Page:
The dog gave a slight wag of his tail in acknowledgment.

The captain went on. “The midshipman we bring to you is an American. Hails from here in Buffalo. We approach you on his behalf.” He turned to the man. “Step forward, Midshipman Bailey, and tell the captain your story, for we’ve not much time left.”

“Aye, sir.” The midshipman gave Tyler a small bow. “Thank you, sir. If you would be so kind to visit my sister, who lies dying not far from here. In the asylum, sir. The good one. We’ve all of us in her family done her a grave injustice.” He looked down at his feet. “Many injustices.”

“When were you lost at sea?” Tyler asked gently.

“Eight years ago, sir, in ’63. In the War Between the States. Would have done more for my country if Zeb Nador hadn’t pushed me overboard in a storm.”

“Do you ask me to seek justice for you?”

“Not necessary for me, Nador’s in the county jail here and will face trial for murdering someone else. He’ll hang as well for that one as for what he did to me.”

Tyler was about to try to say something to comfort him, unsure what that might be, when one of the other men whispered, “Hurry!”

Midshipman Bailey nodded, then said, “Will you go to her, sir? Her name is Susannah. She needs you tonight. And if you’d tell her Andrew sent you to her, and that she was always the best of his sisters, and that he sees things clearer now, and hopes to one day rest at her side—”

“Hurry!” the captain ordered.

“Well, sir, I’d take it as a great kindness.”

“I would be honored to do so, Midshipman Bailey.”

“Thank you!” he said, and had no sooner whispered these words than all six men again transformed into small birds and rose from the ground. They circled in the air above him, where they were joined again by the larger flock. He had thought they would begin their long journey back to the sea, but they surprised him by surrounding him and the dog.

Quite clearly, he heard hundreds of voices whisper to him at once, “Storm’s coming!”

And they were gone.

Shade immediately headed toward the nearest gate at a brisk trot. He glanced back at Tyler in impatience. Tyler hurried to catch up.

“There is more than one asylum, you know. The closest is still under construction, which leaves Providence Lunatic Asylum and the Erie County Almshouse—”

It wasn’t hard to read the next look he received.

“I apologize. Yes, Sister Rosaline Brown’s would be the ‘good one.’ And of course you will know the way and of course you will be admitted, although large black dogs, as a rule . . .”

Shade wagged his tail.

Providence Lunatic Asylum was operated by the Sisters of Charity, who had previously established a hospital in Buffalo. They had arrived in the city just in time to deal with the early cholera epidemics and were considered heroes by many. In 1860, horrified by conditions in the Erie County Almshouse and Insane Asylum, Sister Rosaline Brown started the asylum, which attempted a more humane treatment of the insane.

The dog paused at the small building closest to the cemetery’s main gate. Tyler understood what he was meant to do. Hailing the man who was keeping watch, Tyler said, “A severe storm is coming. Please call the other men in.”

“Storm?” the man said, bewildered.

“Yes, it’s calm now, but I just saw a flock of storm petrels. Sea birds. The only reason they’d be this far inland is if a hurricane had blown them here.”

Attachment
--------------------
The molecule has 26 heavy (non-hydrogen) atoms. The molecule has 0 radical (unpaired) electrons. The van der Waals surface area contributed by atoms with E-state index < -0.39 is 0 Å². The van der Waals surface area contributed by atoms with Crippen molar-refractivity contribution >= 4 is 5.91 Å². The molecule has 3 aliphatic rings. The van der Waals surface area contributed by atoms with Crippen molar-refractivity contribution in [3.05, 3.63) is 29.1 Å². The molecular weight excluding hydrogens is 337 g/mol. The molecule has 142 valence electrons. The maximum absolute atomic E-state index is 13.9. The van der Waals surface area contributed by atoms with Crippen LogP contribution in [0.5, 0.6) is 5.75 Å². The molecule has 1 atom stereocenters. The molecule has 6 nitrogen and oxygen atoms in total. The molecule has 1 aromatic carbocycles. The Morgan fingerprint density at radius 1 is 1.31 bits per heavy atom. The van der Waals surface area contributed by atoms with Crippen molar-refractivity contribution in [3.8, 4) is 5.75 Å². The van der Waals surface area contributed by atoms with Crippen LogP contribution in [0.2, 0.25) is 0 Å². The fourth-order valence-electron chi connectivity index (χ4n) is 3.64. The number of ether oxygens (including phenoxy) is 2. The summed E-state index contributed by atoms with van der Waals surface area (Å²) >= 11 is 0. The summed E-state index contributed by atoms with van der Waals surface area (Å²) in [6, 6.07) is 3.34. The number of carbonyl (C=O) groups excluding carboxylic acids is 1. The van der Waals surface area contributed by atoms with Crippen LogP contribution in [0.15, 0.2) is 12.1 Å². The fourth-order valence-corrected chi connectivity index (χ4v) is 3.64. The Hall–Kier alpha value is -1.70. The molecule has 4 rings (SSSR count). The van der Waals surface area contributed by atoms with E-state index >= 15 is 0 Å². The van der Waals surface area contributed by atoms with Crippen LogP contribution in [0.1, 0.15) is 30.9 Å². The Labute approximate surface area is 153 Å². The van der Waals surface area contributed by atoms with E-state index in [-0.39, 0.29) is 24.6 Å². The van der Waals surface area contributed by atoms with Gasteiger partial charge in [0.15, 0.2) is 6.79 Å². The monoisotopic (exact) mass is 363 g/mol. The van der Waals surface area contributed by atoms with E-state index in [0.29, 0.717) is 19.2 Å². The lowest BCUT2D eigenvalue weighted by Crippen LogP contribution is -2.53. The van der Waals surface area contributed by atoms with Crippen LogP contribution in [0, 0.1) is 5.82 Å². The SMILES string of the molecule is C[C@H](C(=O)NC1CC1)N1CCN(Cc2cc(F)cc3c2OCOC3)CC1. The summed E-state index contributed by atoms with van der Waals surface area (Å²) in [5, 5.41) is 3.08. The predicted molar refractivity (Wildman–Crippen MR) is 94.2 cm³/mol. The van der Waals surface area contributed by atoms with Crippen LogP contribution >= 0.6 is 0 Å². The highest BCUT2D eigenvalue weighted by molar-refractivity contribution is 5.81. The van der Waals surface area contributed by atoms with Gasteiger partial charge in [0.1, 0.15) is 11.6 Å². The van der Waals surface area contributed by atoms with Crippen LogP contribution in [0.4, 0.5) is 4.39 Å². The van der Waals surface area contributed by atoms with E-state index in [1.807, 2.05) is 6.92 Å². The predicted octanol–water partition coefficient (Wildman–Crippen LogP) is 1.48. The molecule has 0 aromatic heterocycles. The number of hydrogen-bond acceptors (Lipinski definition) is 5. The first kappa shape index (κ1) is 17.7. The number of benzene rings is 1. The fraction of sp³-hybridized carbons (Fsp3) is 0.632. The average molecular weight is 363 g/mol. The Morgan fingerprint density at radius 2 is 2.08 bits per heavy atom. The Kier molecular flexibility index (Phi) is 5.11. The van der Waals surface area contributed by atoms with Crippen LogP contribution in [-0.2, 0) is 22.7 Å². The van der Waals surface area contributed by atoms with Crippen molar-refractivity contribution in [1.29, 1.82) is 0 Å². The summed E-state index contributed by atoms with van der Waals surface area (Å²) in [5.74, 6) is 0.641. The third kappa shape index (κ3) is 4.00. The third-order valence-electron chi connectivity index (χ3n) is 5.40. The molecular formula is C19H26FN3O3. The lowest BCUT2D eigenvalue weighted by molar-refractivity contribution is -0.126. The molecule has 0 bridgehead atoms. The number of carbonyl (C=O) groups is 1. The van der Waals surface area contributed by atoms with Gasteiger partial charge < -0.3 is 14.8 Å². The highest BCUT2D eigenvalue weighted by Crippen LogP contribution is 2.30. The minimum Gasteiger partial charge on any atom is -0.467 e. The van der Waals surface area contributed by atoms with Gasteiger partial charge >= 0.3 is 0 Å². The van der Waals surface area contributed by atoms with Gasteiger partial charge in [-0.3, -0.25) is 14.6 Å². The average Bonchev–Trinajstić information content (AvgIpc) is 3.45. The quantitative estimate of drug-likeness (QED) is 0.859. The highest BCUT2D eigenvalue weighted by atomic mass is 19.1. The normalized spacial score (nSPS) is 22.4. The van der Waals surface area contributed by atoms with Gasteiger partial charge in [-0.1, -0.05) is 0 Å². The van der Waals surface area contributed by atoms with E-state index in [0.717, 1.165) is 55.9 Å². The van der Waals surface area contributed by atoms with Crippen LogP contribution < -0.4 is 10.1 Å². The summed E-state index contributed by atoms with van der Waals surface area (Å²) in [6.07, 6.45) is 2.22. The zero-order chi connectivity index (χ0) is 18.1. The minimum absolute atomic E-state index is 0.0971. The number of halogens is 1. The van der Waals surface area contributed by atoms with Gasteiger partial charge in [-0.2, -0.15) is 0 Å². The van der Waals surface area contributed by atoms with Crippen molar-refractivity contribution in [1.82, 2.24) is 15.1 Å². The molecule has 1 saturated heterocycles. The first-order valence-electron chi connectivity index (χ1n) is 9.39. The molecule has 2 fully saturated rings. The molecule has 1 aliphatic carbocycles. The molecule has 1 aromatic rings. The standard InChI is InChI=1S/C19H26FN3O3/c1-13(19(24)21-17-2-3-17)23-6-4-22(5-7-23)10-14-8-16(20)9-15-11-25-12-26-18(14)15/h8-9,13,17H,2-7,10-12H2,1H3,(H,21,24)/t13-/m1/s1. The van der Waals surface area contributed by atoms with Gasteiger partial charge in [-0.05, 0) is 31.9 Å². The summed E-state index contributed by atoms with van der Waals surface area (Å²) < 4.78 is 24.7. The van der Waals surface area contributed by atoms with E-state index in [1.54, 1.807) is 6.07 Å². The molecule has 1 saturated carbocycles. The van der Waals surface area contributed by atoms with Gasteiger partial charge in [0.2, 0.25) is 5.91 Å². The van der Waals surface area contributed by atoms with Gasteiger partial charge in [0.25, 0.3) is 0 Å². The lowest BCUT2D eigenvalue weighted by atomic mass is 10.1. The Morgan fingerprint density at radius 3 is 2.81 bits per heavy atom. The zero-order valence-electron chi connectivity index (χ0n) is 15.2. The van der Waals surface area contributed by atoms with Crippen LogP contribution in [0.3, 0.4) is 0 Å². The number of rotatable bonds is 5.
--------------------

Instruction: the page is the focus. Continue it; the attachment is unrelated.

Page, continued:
He bid the man a quick good night and wondered if he would heed the warning.

In the next moment the wind came up, and trees began to rustle and sway. Shade leaped into the gig Tyler had left tied at the gate. Tyler glanced over his shoulder and saw the watchman gather a large lantern, and soon heard him calling out to the others.

Link continuing the excerpt to XOXOAfterDark:
 http://xoxoafterdark.com/2014/07/08/pocketstarenights-tried-jan-burke/?mcd=z_140714_Burke2_PSEN



Convicted

From New York Times bestselling suspense author Jan Burke comes the fourth of six e-short story collections.

Convicted is a mini-anthology containing a brand-new short story, “The Anchorwoman” featuring a young Irene Kelly, plus three stories from the highly acclaimed Eighteen print anthology: “Revised Endings, “Devotion,” and “The Muse.” Jeffery Deaver, #1 New York Times bestselling author of The Kill Room, praised Eighteen as “Astonishing…wry…these stories are sure to delight.” And New York Times bestselling author Jonathan Kellerman says, “A delightful collection of page-turners. At turns chilling, funny, poignant—and always insightful. With these stories, Jan Burke’s at the top of her game.”
 






EXCERPT from Convicted:

“So at ten o’clock on Wednesday, five clowns—probably males—jumped out of a moving van parked in the alley behind your house and started singing ‘Oklahoma!’—do I have it right so far?”

“Yes.”

“Did they seem to be looking up at you, singing it to you?”

She hesitated, then said, “I’m not sure. They glanced in my direction every now and then, but they didn’t stand still and serenade me. They moved around, danced, and did high kicks and cartwheels.”

“Then what happened?”

“Nothing.”

“Nothing?”

“They climbed back into the van and drove off.”

“Were they all in the cab, or were some riding in the back?”

“Two in the back.”

Illegal and dangerous.

“Did you see anything in the van itself? Furniture?”

“I didn’t get a good look at the back. The angle was wrong.”

I looked at my notes. What hadn’t I asked?

“What about the van itself—Bekins? Allied? North American?—what moving company?”

She was shaking her head before I finished. “Not a moving company. It was a rented van. Las Piernas Rentals.”

“Well—that’s a lucky break.”